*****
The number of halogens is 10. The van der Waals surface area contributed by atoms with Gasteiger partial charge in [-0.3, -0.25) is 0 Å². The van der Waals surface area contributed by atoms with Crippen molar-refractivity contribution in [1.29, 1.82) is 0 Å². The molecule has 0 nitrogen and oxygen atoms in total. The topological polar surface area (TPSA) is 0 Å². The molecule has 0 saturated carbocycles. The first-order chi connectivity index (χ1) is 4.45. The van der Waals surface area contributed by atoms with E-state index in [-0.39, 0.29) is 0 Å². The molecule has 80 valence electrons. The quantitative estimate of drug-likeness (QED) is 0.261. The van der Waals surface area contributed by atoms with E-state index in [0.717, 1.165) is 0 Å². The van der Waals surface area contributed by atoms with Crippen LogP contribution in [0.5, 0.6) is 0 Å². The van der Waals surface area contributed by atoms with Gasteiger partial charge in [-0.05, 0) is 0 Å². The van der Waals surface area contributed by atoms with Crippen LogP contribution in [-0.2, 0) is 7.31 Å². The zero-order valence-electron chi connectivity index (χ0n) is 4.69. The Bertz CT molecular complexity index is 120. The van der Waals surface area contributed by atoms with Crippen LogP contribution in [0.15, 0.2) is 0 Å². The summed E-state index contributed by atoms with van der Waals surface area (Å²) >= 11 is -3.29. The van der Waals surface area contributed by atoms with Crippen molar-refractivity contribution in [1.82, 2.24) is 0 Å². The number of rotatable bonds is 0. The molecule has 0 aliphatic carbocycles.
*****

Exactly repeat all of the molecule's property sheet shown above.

The number of halogens is 10. The van der Waals surface area contributed by atoms with Gasteiger partial charge in [-0.3, -0.25) is 0 Å². The van der Waals surface area contributed by atoms with Crippen molar-refractivity contribution in [1.29, 1.82) is 0 Å². The molecule has 0 nitrogen and oxygen atoms in total. The topological polar surface area (TPSA) is 0 Å². The molecule has 0 saturated carbocycles. The first-order chi connectivity index (χ1) is 4.45. The van der Waals surface area contributed by atoms with E-state index in [-0.39, 0.29) is 0 Å². The molecule has 80 valence electrons. The quantitative estimate of drug-likeness (QED) is 0.261. The van der Waals surface area contributed by atoms with E-state index in [0.717, 1.165) is 0 Å². The van der Waals surface area contributed by atoms with Crippen LogP contribution in [0.5, 0.6) is 0 Å². The van der Waals surface area contributed by atoms with Gasteiger partial charge in [-0.05, 0) is 0 Å². The van der Waals surface area contributed by atoms with Crippen LogP contribution in [-0.2, 0) is 7.31 Å². The zero-order valence-electron chi connectivity index (χ0n) is 4.69. The Bertz CT molecular complexity index is 120. The van der Waals surface area contributed by atoms with Crippen LogP contribution in [0.15, 0.2) is 0 Å². The summed E-state index contributed by atoms with van der Waals surface area (Å²) >= 11 is -3.29. The van der Waals surface area contributed by atoms with Crippen molar-refractivity contribution in [1.82, 2.24) is 0 Å². The number of rotatable bonds is 0. The molecule has 0 aliphatic carbocycles.